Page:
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In 1497, the great artist Michelangelo once exclaimed the fundamental phrase, ???Every painter paints himself??™. In this particular statement, Michelangelo was referring to the heart and soul of every artist being deeply embedded in each of their works. However, although an artist may bare some resemblance to certain figures among their pieces, the likeness is incomparable to the explicit honesty captured in a self-portrait. The self-portrait is certainly one of the most direct means in which art can directly address the human condition. Through the self-portrait, artists are able to put various aspects of their lives on display, giving viewers an authentic insight to their character, identity and interests. Two famous artworks that effortlessly display the characters of their creators are Frida Kahlo??™s ???The Broken Column??™, which tells her tale of sadness and suffering; and Albrecht Durer??™s ???Self-Portrait 1500??™ that gives an excellent insight into just how Durer perceived himself.

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Frida Kahlo??™s ???The Broken Column??™ (1944), is one of many insightful yet somewhat disturbing self-portraits she painted over the course of her career. Born and raised in Mexico City in the early 20th century, Kahlo was self-taught and her paintings show a similar style to many surrealist artists of her time. ???The Broken Column??™, one of Kahlo??™s more notable portraits, is a captivating portrayal of the horrific pain she was suffering at that point and time in her life and effortlessly gives viewers a deeper understanding into her being. The oil portrait was painted on a medium sized canvas, 17 inches long by 13 inches wide, and is only one of an estimated 55 self-portraits she managed to paint over the duration of her 47-year life. A large figure, being Frida Kahlo herself, dominates the centre of the painting. A gaping trough runs along the middle of her torso and in place of a spine, a large, broken column appears to be crumbling under her weight. Her upper body is consumed by a large white brace, and a flowing sheet adorns the lower half of Kahlo??™s body. Piercing nails cover her naked body, face, and a portion of the sheet; the largest of which is placed directly over her heart. Tears pour from her eyes and her long dark hair runs behind her shoulders. Interestingly, Kahlo has also chosen to include her prominent mono-brow in the portrait; she is very much known for painting everything exactly how she herself saw things to be. A stormy blue sky overlooks a stark, barren landscape, scattered with troughs somewhat similar to the one seen marching through the centre of the body.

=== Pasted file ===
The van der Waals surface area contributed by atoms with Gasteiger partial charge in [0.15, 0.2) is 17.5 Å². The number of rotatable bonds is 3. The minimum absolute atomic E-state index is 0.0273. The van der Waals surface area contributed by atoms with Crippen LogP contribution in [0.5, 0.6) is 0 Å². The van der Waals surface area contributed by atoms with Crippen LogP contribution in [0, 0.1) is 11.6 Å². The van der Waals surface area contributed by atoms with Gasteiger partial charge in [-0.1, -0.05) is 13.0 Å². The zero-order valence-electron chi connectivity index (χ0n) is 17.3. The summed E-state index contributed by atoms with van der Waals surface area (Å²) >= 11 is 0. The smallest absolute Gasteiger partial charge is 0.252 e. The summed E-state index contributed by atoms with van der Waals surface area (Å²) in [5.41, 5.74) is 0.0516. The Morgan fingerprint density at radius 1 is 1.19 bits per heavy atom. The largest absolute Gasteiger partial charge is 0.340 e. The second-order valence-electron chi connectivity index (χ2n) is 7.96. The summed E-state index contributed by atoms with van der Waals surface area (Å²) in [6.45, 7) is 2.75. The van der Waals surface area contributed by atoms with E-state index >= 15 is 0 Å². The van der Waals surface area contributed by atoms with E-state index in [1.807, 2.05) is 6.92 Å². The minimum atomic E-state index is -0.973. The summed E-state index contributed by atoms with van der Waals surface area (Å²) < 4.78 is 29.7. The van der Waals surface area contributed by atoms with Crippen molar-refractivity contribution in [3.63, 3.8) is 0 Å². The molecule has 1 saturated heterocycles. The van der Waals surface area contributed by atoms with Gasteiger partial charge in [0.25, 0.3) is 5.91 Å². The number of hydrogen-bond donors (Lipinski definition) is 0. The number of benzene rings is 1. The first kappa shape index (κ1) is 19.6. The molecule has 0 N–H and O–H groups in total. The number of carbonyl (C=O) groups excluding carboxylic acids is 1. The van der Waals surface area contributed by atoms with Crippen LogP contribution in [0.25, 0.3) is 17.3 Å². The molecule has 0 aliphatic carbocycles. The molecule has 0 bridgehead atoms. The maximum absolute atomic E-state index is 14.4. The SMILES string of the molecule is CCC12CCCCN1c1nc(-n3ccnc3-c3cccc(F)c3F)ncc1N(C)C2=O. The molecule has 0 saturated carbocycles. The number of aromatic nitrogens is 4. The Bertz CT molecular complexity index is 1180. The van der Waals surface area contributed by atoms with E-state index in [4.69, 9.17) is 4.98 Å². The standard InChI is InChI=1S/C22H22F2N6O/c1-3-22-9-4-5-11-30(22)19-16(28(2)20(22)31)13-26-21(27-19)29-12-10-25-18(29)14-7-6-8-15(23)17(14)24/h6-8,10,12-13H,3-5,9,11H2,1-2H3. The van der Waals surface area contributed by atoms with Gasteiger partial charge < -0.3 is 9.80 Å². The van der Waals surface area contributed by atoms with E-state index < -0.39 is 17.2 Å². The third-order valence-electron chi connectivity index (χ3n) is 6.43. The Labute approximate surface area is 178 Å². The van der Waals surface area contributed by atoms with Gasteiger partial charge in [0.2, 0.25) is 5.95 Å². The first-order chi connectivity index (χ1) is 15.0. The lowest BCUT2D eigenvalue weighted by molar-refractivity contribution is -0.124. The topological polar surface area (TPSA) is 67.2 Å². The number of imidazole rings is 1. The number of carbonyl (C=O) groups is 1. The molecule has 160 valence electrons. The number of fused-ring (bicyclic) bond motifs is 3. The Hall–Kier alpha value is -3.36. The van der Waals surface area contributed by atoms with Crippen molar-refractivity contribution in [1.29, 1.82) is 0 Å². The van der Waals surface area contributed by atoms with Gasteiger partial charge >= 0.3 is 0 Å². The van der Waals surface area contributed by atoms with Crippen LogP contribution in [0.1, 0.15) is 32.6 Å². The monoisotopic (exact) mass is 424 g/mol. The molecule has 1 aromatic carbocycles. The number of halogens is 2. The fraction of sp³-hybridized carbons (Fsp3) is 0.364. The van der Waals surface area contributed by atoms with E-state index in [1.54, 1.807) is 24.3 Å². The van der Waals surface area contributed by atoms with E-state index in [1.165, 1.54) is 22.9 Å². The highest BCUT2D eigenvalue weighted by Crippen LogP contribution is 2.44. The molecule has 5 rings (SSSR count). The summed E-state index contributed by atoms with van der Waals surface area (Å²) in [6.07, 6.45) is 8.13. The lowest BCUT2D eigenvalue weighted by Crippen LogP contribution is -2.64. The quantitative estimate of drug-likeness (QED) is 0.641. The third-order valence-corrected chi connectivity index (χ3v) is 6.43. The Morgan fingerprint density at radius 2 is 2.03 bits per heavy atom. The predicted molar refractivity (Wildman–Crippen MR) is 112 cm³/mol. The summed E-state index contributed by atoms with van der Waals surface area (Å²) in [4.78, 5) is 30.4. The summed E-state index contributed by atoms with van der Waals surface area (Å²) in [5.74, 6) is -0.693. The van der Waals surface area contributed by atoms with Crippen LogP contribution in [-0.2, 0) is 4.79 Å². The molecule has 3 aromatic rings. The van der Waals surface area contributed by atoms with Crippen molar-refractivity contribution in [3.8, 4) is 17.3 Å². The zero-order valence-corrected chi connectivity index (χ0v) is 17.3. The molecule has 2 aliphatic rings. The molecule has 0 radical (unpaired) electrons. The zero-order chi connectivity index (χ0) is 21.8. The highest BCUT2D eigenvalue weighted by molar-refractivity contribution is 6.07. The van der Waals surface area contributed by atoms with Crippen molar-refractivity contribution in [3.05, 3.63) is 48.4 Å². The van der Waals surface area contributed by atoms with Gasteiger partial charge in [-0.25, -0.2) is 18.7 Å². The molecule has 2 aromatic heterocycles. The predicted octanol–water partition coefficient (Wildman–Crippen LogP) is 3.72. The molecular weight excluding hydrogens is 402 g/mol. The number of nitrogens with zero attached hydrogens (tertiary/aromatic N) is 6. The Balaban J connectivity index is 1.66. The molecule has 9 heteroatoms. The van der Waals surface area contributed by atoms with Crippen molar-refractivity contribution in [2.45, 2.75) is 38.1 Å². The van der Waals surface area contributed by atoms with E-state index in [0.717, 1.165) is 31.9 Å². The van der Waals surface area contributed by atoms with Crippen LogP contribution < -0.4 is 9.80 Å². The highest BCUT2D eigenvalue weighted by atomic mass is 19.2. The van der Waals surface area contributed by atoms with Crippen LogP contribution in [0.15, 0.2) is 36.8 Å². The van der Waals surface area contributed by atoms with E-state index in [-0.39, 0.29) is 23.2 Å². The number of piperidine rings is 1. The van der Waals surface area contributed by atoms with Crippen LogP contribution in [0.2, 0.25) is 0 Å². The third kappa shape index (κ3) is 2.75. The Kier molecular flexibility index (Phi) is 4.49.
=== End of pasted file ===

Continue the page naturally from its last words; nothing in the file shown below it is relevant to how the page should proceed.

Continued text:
The painting is almost symmetrical, with the dominant focal point being quite rightly Frida Kahlo herself. The overall mood of the work is one of sadness and despair. This is achieved through the artist??™s ability to evoke empathy in viewers for her obviously broken state.